You probably think you're lazy or unmotivated. Maybe you think you don't want success that much, or that you are somehow broken.

Well, here's what you need to know and I want you to remember it:

There is nothing wrong with you.

You are not broken. You're not unmotivated. You're not lazy. And it's not hopeless.

Whether you know your purpose or not, I have learned from my life and from my clients' experiences that the pain you feel as you compare your life to your dreams comes from having tried to achieve those dreams-and having failed.

You may have tried multiple times; you may have given your dreams varying degrees of time and effort. But all the other demands on you made you lose focus, or you met with a barrier that seemed insurmountable, and it didn't work out. And when you think of trying again it hurts too much.

But here's the thing: You're in pain now. And re-engaging with your dreams may hurt even more-for a while. But it won't hurt for as long as you think it will.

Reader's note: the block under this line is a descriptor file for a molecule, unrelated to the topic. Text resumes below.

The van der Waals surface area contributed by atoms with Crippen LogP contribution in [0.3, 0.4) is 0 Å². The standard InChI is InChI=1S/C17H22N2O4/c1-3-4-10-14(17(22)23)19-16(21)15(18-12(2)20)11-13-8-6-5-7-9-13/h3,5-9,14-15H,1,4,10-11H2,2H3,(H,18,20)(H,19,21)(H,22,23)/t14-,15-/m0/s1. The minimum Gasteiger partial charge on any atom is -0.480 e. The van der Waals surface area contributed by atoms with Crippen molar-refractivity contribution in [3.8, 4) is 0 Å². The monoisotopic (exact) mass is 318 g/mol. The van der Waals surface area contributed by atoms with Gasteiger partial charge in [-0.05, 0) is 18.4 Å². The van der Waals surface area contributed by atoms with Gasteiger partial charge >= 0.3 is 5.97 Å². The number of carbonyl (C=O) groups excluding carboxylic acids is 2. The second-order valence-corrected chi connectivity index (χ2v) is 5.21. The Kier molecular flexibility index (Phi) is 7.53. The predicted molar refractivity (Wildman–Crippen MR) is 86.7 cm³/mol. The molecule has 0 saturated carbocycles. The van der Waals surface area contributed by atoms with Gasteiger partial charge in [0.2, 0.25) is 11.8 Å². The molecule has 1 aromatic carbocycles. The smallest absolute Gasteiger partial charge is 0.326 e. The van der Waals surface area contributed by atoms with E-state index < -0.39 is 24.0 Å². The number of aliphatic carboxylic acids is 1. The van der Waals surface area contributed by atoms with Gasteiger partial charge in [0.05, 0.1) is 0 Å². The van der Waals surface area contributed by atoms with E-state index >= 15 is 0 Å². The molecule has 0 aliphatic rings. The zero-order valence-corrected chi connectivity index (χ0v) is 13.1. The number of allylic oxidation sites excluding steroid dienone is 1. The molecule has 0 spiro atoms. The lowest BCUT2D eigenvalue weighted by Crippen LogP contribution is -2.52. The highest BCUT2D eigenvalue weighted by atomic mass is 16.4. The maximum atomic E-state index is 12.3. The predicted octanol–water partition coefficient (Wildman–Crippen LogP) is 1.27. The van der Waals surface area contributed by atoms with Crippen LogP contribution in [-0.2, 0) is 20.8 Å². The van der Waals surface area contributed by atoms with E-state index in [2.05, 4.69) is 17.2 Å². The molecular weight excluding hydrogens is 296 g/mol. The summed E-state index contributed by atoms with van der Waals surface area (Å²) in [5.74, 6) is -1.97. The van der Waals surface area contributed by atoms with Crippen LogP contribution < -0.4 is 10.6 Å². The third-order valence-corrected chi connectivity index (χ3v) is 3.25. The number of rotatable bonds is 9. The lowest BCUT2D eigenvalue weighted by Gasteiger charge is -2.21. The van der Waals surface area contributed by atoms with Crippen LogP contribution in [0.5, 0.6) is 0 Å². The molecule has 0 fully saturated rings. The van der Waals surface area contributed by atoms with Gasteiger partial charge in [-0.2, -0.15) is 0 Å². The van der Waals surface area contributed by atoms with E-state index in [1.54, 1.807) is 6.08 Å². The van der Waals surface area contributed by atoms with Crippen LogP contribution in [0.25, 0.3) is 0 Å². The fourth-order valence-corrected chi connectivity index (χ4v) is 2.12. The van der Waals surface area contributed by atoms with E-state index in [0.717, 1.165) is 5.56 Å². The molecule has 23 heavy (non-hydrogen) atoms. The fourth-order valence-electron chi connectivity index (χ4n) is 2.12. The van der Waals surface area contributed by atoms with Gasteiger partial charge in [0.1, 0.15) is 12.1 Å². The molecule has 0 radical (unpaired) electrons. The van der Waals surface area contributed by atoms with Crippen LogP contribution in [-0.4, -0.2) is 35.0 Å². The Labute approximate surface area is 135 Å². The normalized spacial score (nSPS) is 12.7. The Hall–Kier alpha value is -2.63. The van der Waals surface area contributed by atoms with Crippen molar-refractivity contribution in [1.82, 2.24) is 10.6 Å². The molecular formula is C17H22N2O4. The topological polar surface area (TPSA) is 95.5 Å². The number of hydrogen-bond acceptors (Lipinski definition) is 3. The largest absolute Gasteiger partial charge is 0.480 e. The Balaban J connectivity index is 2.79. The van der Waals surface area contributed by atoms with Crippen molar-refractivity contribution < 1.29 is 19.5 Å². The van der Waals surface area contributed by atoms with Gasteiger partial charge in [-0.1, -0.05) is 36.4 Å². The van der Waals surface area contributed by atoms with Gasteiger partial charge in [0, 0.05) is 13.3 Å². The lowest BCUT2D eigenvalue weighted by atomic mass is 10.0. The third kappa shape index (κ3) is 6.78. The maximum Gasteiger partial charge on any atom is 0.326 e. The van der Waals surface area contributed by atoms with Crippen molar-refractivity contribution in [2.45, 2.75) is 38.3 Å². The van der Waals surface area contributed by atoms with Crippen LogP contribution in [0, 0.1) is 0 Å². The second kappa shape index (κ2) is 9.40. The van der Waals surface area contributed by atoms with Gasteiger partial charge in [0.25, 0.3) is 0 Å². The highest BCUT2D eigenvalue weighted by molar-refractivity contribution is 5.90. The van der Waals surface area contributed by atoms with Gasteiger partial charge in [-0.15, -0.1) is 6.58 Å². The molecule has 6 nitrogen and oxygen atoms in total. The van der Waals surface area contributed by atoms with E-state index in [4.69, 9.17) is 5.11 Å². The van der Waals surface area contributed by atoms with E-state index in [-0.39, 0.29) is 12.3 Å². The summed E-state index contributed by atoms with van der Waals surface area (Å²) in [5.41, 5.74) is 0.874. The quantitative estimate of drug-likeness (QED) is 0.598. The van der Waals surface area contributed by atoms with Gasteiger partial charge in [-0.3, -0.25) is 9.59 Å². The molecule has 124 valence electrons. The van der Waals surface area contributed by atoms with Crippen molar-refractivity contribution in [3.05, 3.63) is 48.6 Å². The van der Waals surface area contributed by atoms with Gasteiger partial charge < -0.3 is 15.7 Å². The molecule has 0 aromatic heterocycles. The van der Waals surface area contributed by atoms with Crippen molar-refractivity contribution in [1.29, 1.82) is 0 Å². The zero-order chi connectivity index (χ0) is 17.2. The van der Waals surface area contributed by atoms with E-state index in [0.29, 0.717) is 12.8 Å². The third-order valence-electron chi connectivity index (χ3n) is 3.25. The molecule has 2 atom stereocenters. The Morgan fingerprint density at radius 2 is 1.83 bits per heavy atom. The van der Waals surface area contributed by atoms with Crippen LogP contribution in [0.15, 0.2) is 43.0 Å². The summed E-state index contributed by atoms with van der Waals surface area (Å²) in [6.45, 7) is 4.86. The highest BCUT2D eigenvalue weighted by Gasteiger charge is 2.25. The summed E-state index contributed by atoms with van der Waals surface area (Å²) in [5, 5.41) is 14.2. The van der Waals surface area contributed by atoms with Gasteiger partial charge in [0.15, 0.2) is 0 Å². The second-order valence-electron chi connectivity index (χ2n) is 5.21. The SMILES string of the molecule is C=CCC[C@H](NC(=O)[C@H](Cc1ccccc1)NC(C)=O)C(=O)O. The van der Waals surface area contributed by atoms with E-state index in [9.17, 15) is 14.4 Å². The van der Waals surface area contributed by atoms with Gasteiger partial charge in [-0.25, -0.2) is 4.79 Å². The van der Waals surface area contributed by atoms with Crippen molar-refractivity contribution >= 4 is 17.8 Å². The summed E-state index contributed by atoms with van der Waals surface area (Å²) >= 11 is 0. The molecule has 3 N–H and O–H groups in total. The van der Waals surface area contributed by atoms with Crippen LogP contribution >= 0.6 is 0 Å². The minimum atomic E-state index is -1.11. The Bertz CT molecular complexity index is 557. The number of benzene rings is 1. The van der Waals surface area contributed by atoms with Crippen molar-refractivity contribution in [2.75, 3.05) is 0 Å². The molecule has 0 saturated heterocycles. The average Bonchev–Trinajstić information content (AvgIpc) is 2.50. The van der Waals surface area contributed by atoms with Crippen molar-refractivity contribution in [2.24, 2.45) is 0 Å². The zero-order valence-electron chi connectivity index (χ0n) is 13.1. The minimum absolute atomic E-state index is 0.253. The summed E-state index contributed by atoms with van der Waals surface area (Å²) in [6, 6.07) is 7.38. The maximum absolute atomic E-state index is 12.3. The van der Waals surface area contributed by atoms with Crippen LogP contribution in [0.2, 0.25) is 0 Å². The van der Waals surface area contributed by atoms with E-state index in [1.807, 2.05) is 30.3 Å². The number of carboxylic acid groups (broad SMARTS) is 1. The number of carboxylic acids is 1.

And the only way to make the hurt go away is to start now.

The REASON that you HURT when you think, "Who am I to want more? Why can't I be happy with what I've got?" is because, quite simply, it is NOT TRUE that you shouldn't want more and that you CAN be happy with what you've got.

You are here to give so much more and it is a disservice to your God-given talent not to. And that's why it hurts. Because you are betraying yourself and your purpose.

OK, if I haven't scared you off or offended you, and you're still with me, you KNOW you have something more to offer, something really great, but you just don't know how to get it out in the world.

Here's what I want you to know: a breakdown is ALWAYS followed by a breakthrough. It's always darkest before the dawn, you know?

And it's actually Universal Law – you WOULD NOT be given the challenge without the opportunity for healing it, right in front of you.

That's what I realized back in February of 2011.

I knew that I didn't want to stay on staff at the hospital , but I believed that our family needed the "security" that my job provided. I thought my coaching business and writing career could support us, but I had no guarantees…which led me back to wondering why I couldn't just be happy with my job at the hospital.

It wasn't that bad, was it??

Those stressful thoughts are what led to my breakdown – and my breakthrough. I couldn't believe I was in such a bad place – overwhelmed by doomsday scenarios and too scared to think straight.